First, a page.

Avicebron (Ibn Gabirol, Solomon Ben Judah)

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Jewish philosopher and poet; b. Malaga, Spain, c. 1021; d. Valencia, Spain, c. 1058. Avicebron has two distinct careers in history. As Ibn Gabirol (Shĕlōmōh ben Yĕhūdāh) he stood in the first rank of medieval Hebrew poets; as Avicebron (Avicembron, Avicenbrol, Avencebrol) he was an Arabian philosopher whose work was translated into Latin c. 1150 by dominic gundisalvi and john of spain under the title of Fons Vitae (Fountain of Life) and became a subject of scholastic controversy. Not until 1846 was the identification of the philosopher with the poet effected. Avicebron's philosophical work evoked little interest in medieval Spain; severely criticized by one of the earliest of the Spanish Aristotelians, Abraham ibn Daoud (Avendauth, c. 111080), it was ignored by Moses maimonides and thus dismissed from the tradition. The true philosophical home of Avicebron is in the zohar and in the speculative sections of the cabala.

Avicebron's universe displays the usual Neoplatonic "chain of being." At the summit is God, a being in pure act. Through His agent, Willa being that is identified with God and that plays a role analogous to that of the Logos of philo judaeusGod confers His gift of being through the descending ranks of His creation: spiritual essences, the celestial bodies, the corporeal sublunary world. Although this is similar to Plotinus's emanationism, the crucial and, for the theologians of the University of Paris, disturbing point was that Avicebron taught that the entire created universe was composed of matter and formeverything but the Will itself. Since, for him, all forms are modified and not limitless, the limiting principle (matter) extends into the realm of simple substances. When there is substance there must be composition, he argued, because form demands the support of matter.

The scholastic opposition to, and defense of, Avicebron took place in a context larger than that of the controversy over the Fons Vitae. The Spanish Jew's position actually echoed one held by the Franciscan adherents of St. augustine at Paris, such as alexander of hales and St. bonaventure. The attack against it by St. thomas aquinas, answered by duns scotus and others, thus involved issues at question among contemporary theologians: the nature of spiritual substances, the existence of "spiritual matter," and, indeed, the nature of matter itself.

The other works of Ibn Gabirol circulated solely in Jewish circles in Spain. The Improvement of Moral Qualities, an ethical treatise written in Arabic and later translated into Hebrew, ultimately derives from the peripatetic ethical tradition, but bears a distinctly Jewish character. Similarly, the Choice of Pearls, which is probably Ibn Gabirol's, addresses to the common reader a selection of moral aphorisms. Ibn Gabirol continues to be read and studied as the author of the Kingly Crown, a collection of religious poems in Hebrew that has gone through frequent editions and translations and still forms part of the Sephardic ritual for Yom Kippūr.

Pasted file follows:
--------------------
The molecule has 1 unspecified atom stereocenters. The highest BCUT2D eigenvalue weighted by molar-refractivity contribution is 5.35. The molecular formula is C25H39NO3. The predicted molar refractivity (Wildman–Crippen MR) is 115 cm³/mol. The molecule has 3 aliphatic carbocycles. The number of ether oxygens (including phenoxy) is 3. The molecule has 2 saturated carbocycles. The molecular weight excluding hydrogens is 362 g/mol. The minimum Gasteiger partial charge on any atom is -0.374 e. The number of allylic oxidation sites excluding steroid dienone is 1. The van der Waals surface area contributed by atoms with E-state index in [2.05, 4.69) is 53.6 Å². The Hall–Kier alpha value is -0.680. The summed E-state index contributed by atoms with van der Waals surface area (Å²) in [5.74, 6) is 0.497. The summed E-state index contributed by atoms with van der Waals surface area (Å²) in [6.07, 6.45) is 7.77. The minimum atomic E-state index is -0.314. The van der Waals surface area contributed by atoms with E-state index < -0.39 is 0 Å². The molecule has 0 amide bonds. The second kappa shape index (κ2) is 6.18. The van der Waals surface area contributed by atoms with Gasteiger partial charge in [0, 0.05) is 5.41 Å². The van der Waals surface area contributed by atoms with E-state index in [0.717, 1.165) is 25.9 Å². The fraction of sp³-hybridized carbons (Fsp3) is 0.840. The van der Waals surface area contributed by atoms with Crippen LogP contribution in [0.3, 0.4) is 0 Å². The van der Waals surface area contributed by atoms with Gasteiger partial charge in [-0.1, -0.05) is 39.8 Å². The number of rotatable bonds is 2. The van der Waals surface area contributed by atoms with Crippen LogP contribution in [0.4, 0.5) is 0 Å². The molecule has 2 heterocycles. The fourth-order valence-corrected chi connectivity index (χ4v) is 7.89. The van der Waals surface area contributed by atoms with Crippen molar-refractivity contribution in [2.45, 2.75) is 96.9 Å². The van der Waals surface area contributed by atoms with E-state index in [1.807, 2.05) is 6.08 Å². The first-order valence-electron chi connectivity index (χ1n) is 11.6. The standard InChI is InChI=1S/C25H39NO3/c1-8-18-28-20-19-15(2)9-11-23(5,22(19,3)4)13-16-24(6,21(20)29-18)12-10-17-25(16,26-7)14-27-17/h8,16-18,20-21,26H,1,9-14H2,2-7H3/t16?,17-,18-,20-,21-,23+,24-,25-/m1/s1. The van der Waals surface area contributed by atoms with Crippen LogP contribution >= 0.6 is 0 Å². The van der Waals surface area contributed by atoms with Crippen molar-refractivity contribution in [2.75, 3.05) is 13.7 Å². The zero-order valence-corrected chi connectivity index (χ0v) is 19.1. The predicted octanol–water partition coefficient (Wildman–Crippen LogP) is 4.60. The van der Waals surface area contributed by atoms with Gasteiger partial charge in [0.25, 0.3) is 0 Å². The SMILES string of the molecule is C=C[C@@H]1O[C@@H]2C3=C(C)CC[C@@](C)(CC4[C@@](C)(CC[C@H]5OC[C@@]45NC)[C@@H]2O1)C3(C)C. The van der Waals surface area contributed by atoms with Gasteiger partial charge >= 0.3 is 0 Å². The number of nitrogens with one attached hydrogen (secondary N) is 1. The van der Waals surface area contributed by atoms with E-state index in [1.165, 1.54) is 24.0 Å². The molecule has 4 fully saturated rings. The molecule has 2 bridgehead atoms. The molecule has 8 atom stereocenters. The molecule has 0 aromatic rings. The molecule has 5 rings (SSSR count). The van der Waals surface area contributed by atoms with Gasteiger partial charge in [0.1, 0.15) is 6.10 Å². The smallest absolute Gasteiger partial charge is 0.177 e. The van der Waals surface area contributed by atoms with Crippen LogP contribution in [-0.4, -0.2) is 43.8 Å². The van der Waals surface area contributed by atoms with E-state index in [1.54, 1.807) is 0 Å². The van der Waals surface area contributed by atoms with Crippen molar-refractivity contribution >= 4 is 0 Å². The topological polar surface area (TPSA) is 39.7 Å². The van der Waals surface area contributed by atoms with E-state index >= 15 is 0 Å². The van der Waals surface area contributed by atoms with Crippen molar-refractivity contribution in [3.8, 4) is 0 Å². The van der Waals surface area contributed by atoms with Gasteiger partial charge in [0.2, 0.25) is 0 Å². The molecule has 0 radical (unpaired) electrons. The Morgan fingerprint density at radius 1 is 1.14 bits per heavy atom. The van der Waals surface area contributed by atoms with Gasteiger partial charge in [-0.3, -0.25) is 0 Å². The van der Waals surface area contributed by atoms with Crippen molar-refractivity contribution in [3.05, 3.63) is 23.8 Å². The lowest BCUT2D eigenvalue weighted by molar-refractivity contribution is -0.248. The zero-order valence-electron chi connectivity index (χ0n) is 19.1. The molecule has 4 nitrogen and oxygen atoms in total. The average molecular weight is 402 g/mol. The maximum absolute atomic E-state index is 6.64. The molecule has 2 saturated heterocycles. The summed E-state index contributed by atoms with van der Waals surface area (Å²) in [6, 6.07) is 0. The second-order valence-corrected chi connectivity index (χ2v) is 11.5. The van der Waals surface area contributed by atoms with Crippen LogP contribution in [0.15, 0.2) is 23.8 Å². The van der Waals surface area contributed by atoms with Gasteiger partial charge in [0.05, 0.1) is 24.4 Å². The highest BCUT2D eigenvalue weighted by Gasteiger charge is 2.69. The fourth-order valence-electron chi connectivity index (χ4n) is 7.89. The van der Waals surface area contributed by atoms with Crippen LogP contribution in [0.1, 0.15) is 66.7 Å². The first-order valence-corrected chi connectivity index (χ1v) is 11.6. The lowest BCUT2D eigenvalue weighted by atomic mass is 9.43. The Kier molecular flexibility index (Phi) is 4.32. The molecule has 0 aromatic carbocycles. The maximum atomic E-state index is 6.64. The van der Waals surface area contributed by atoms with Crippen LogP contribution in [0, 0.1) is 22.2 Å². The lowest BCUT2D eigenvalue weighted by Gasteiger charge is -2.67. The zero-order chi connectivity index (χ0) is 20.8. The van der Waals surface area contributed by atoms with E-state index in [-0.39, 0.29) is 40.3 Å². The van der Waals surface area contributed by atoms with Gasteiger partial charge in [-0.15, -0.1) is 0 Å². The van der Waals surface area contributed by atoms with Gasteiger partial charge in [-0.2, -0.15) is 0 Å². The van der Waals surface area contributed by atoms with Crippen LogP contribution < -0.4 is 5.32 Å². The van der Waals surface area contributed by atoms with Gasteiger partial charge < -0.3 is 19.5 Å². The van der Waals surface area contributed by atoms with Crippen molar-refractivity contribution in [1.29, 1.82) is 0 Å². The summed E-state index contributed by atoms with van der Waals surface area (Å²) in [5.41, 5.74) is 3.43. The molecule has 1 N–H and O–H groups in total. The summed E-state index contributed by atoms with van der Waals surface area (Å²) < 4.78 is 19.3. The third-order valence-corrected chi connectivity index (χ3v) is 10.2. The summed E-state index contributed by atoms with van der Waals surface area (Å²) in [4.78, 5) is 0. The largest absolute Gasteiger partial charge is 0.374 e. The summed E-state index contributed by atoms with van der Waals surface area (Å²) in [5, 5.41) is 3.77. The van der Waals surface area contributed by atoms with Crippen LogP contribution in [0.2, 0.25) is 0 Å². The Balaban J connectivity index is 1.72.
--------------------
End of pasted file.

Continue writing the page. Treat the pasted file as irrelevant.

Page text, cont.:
See Also: neoplatonism; scholasticism; forms, unicity and plurality of.

Bibliography: Works. Fons Vitae, Latin tr. c. baeumker, Beiträge zur Geschichte der Philosophie und Theologie des Mittelalters (Münster 1891) 1.24 (189295); Heb. paraphrase, ed. and tr. s. munk, Mélanges de philosophie juive et arabe, (new ed. Paris 1955), Heb. text in appendix; Eng. Fountain of Life, tr. a. b. jacob (Philadelphia 1954); tr. h. e. wedick (New York 1962), from Baeumker's Latin text; The Improvement of Moral Qualities, tr. s. s. wise (Columbia U. Oriental Studies 1; New York 1902); Solomon Ibn Gabirol's Choice of Pearls, tr. a. cohen (New York 1925); Selected Religious Poems of Ibn Gabirol, tr. i. zangwill (Philadelphia 1923), Eng. and Heb.; Kether Malkuth, ed. j. seidman (Jerusalem 1950); Eng. Solomon Ibn Gabirol: The Kingly Crown, tr. b. lewis (London 1961). Studies. Bibliog. in j. schirmann and j. klausner, Encyclopaedia Judaica: Das Judentum in Geschichte und Gegenwart (Berlin 192834) 7:1011, 2324. Also

in g. vajda, Jüdische Philosophie (Bern 1950) 1416; Introduction à la pensée juive du moyen âge (Paris 1947) 7583. s. munk, op. cit. 151306. i. husik, A History of Medieval Jewish Philosophy (2d ed. New York 1959) 5979. É. h. gilson, History of Christian Philosophy in the Middle Ages (New York 1955). m. wittmann, "Die Stellung des Hl. Thomas von Aquin zu Avencebrol," Beiträge zur Geschichte der Philosophie und Theologie des Mittelalters (Münster 1891) 3.3 (1900). j. goheen, The Problem of Matter and Form in the 'De Ente et Essentia' of Thomas Aquinas (Cambridge, Mass. 1940).

[f. e. peters]

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Avicebron (Ibn Gabirol, Solomon Ben Judah)

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